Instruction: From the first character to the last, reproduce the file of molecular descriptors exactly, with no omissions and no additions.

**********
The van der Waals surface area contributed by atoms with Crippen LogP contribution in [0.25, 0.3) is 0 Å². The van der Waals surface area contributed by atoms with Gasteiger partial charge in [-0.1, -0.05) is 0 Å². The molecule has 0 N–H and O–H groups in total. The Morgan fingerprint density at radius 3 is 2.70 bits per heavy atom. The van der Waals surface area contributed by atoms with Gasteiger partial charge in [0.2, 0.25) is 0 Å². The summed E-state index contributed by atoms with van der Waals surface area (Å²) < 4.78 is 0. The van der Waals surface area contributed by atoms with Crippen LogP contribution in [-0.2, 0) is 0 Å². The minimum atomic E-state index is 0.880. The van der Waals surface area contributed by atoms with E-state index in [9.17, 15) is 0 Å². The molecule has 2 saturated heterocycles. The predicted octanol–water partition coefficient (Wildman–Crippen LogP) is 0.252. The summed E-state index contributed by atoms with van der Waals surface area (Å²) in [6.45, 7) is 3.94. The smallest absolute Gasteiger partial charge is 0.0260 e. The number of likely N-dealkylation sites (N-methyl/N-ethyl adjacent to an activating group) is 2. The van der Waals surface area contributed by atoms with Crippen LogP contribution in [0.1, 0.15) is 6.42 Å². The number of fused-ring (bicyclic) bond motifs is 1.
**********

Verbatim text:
The van der Waals surface area contributed by atoms with Crippen LogP contribution in [0.25, 0.3) is 0 Å². The van der Waals surface area contributed by atoms with Gasteiger partial charge in [-0.1, -0.05) is 0 Å². The molecule has 0 N–H and O–H groups in total. The Morgan fingerprint density at radius 3 is 2.70 bits per heavy atom. The van der Waals surface area contributed by atoms with Gasteiger partial charge in [0.2, 0.25) is 0 Å². The summed E-state index contributed by atoms with van der Waals surface area (Å²) < 4.78 is 0. The van der Waals surface area contributed by atoms with Crippen LogP contribution in [-0.2, 0) is 0 Å². The minimum atomic E-state index is 0.880. The van der Waals surface area contributed by atoms with E-state index in [9.17, 15) is 0 Å². The molecule has 2 saturated heterocycles. The predicted octanol–water partition coefficient (Wildman–Crippen LogP) is 0.252. The summed E-state index contributed by atoms with van der Waals surface area (Å²) in [6.45, 7) is 3.94. The smallest absolute Gasteiger partial charge is 0.0260 e. The number of likely N-dealkylation sites (N-methyl/N-ethyl adjacent to an activating group) is 2. The van der Waals surface area contributed by atoms with Crippen LogP contribution in [0.1, 0.15) is 6.42 Å². The number of fused-ring (bicyclic) bond motifs is 1.